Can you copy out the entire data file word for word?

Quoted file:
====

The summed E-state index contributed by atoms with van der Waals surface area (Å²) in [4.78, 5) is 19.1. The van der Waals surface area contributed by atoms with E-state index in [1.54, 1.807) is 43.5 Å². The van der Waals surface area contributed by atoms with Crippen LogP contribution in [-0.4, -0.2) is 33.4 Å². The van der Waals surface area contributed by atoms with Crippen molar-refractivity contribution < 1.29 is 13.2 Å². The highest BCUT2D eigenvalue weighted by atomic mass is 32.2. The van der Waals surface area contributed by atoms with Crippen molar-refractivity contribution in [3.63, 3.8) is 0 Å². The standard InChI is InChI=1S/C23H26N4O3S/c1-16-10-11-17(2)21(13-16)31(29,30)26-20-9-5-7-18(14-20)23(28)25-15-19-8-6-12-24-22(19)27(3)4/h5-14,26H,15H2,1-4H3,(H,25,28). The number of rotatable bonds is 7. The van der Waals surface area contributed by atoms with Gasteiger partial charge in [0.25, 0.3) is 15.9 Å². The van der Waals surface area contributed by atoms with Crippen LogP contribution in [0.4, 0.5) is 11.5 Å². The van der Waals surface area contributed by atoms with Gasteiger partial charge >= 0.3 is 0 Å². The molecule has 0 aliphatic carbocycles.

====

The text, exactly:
The summed E-state index contributed by atoms with van der Waals surface area (Å²) in [4.78, 5) is 19.1. The van der Waals surface area contributed by atoms with E-state index in [1.54, 1.807) is 43.5 Å². The van der Waals surface area contributed by atoms with Crippen LogP contribution in [-0.4, -0.2) is 33.4 Å². The van der Waals surface area contributed by atoms with Crippen molar-refractivity contribution < 1.29 is 13.2 Å². The highest BCUT2D eigenvalue weighted by atomic mass is 32.2. The van der Waals surface area contributed by atoms with Crippen molar-refractivity contribution in [3.63, 3.8) is 0 Å². The standard InChI is InChI=1S/C23H26N4O3S/c1-16-10-11-17(2)21(13-16)31(29,30)26-20-9-5-7-18(14-20)23(28)25-15-19-8-6-12-24-22(19)27(3)4/h5-14,26H,15H2,1-4H3,(H,25,28). The number of rotatable bonds is 7. The van der Waals surface area contributed by atoms with Gasteiger partial charge in [0.25, 0.3) is 15.9 Å². The van der Waals surface area contributed by atoms with Crippen LogP contribution in [0.4, 0.5) is 11.5 Å². The van der Waals surface area contributed by atoms with Gasteiger partial charge >= 0.3 is 0 Å². The molecule has 0 aliphatic carbocycles.